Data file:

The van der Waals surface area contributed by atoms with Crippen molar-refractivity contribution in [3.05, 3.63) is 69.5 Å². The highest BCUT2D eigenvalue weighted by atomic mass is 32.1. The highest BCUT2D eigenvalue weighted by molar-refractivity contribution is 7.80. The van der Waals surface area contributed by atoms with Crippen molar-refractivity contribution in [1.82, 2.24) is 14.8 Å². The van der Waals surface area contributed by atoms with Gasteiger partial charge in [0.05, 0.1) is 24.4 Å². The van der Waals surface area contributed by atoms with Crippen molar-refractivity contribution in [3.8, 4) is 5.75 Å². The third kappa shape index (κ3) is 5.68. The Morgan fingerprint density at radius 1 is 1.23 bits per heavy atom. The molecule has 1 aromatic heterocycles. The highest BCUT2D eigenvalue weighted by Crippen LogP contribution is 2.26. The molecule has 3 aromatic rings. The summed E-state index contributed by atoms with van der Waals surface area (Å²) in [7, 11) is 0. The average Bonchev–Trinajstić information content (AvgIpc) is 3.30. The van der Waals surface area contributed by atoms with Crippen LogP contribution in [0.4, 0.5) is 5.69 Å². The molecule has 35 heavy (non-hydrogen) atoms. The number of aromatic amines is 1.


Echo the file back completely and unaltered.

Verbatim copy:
The van der Waals surface area contributed by atoms with Crippen molar-refractivity contribution in [3.05, 3.63) is 69.5 Å². The highest BCUT2D eigenvalue weighted by atomic mass is 32.1. The highest BCUT2D eigenvalue weighted by molar-refractivity contribution is 7.80. The van der Waals surface area contributed by atoms with Crippen molar-refractivity contribution in [1.82, 2.24) is 14.8 Å². The van der Waals surface area contributed by atoms with Gasteiger partial charge in [0.05, 0.1) is 24.4 Å². The van der Waals surface area contributed by atoms with Crippen molar-refractivity contribution in [3.8, 4) is 5.75 Å². The third kappa shape index (κ3) is 5.68. The Morgan fingerprint density at radius 1 is 1.23 bits per heavy atom. The molecule has 1 aromatic heterocycles. The highest BCUT2D eigenvalue weighted by Crippen LogP contribution is 2.26. The molecule has 3 aromatic rings. The summed E-state index contributed by atoms with van der Waals surface area (Å²) in [7, 11) is 0. The average Bonchev–Trinajstić information content (AvgIpc) is 3.30. The van der Waals surface area contributed by atoms with Crippen LogP contribution in [0.4, 0.5) is 5.69 Å². The molecule has 35 heavy (non-hydrogen) atoms. The number of aromatic amines is 1.